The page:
–Cast-iron frying pan (skillet)These can be pricey but they last forever and conduct heat better than normal frying pans.

–Cast-iron or ovenproof casserole: I love my orange Le Creuset casserole.

–Metal or glass mixing bowls

–Wooden spoons

–High-sided roasting tin

–Springform cake tins

–Muffin tray

–Glass or ceramic pie dish


Less essential (but still really useful)

–Blow-torch: Great for brûlées, skinning tomatoes and blistering peppers or aubergines. Don’t bother with the kitchenware ones, a proper industrial one is much more powerful and the same price, if not cheaper.

–Pasta machine

–Silicone spatula and silicone pastry brush

–Wire cooling rack

–Cookie cutters: You can find loads of really cool shaped ones online.

–Meat thermometer

–Oven thermometer

–Metal skewers

–Plastic-lined piping bag: If you’re pushed you can make your own by cutting the corner of a plastic sandwich bag.


–Palette knife

–Vegetable peeler

–Rolling pin

–Grater: I use a microplane

–Glass measuring jug

Electrical equipment

–Mini chopper: My Cuisinart one is one of the most-used things in my kitchen, for making dips, grinding spices, making dressings, salsas, curry pastes and sauces.

–Stick blender: Makes light work of soups and smoothies.

–Stand mixer: It was a watershed moment when I got my KitchenAid – it’s like having a spare pair of hands in the kitchen.

–Food processor: So great to have for cutting down prep time, if you have the space.

–Small deep-fat fryer: Fab for making proper chips and fritters.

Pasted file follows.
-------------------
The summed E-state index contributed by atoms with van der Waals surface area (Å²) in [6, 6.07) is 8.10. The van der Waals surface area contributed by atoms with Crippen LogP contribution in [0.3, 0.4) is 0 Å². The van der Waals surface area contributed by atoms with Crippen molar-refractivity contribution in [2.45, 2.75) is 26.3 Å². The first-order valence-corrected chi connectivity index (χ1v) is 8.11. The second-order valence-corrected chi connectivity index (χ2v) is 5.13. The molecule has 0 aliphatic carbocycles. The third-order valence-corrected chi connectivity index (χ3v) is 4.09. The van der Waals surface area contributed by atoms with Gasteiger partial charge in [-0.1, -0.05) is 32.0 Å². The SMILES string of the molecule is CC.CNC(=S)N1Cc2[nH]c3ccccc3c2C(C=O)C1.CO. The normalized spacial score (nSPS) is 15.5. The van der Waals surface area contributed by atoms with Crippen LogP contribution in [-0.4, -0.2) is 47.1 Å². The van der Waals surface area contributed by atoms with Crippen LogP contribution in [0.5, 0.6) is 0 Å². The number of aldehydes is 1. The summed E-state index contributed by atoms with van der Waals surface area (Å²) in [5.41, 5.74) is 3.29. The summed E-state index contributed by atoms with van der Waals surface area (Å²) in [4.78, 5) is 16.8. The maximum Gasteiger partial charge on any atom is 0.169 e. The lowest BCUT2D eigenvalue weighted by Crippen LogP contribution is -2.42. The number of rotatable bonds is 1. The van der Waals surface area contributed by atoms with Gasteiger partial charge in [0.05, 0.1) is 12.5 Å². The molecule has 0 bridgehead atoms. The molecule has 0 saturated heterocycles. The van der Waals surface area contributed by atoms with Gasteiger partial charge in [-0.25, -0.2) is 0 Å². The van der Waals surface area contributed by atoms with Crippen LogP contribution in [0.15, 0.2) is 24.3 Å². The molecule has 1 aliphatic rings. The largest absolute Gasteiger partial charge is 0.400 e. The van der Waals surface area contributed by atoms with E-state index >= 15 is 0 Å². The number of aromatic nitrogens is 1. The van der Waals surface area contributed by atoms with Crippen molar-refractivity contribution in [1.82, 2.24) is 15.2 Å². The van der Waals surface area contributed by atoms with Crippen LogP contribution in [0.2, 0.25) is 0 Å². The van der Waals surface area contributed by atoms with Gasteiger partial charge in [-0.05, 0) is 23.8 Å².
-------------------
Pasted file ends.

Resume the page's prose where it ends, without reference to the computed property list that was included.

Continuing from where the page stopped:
Basic ingredients

Here are some ingredients I like to try and have in stock: I find this lot keeps me very well equipped to make my favourite recipes and throw something delicious together in a hurry.

If you have a front step, windowsill or any outdoor space, no matter how humble, I’d really encourage you to grow your own herbs. It’s so cheap and easy to do, and there’s something wonderfully smug about being able to pick, rather than buy, your own fresh, food-mile-free food. I grow parsley, sage, thyme, rosemary and bay, and they’re the gift that keep on giving, demanding nothing more than a regular watering!

I buy organic milk, butter and eggs because they taste better and are better for the planet. I only ever buy unsalted butter, so when I list butter in the recipes, I mean unsalted. If I want salted butter, I just scatter it with crunchy flakes of Maldon sea salt. On that note, I prefer to use Maldon for pretty much everything apart from salting water for vegetables and pasta. I just love the crystals!


–Baking powder

–Basmati rice

–Capers: little buds of juicy, salty joy, which spruce up any fish dish or dressing.

–Coconut milk and desiccated coconut

–Dried mushrooms

–Fast-action dried yeast

–Flours: organic plain white flour, rye flour, buckwheat flour (great for making quick galettes for breakfast: just mix with water, salt and pepper, and 1 egg to make a batter, and fry like pancakes in a really hot pan), cornflour.

–Fried red onion: I get this in tubs from the Vietnamese supermarket – great for adding crunch to poached eggs or avocado on toast.

–Fruit: tinned lychees, tinned black cherries, maraschino cherries, golden sultanas.

–Grilled red peppers: in vinegar.

–Herbs and spices: ground cumin and cumin seeds, coriander seeds, fennel seeds, black peppercorns, ground white pepper, cayenne pepper, garam masala, dried chilli flakes, dried chipotle chillies, star anise, nutmeg, garlic granules, dried tarragon.

–Kalamata olives

–Lentils: dried Puy or small green lentils (cooked with bay leaves and black peppercorns they make for a frugal and filling lunch, or are great for eating with roasted meats like the porchetta).

–Nuts: ground almonds, toasted flaked almonds (brilliant for impromptu desserts), hazelnuts (I’ve always got a packet on the go, for snacking, throwing into granola or toasting and adding a nutty crunch to pasta dishes, crumbles or salads).

–Oils: invest in a good-quality extra-virgin olive oil (for salad dressings, finishing dishes and having with bread), light olive oil, truffle oil, rapeseed oil, coconut oil, vegetable oil, groundnut oil.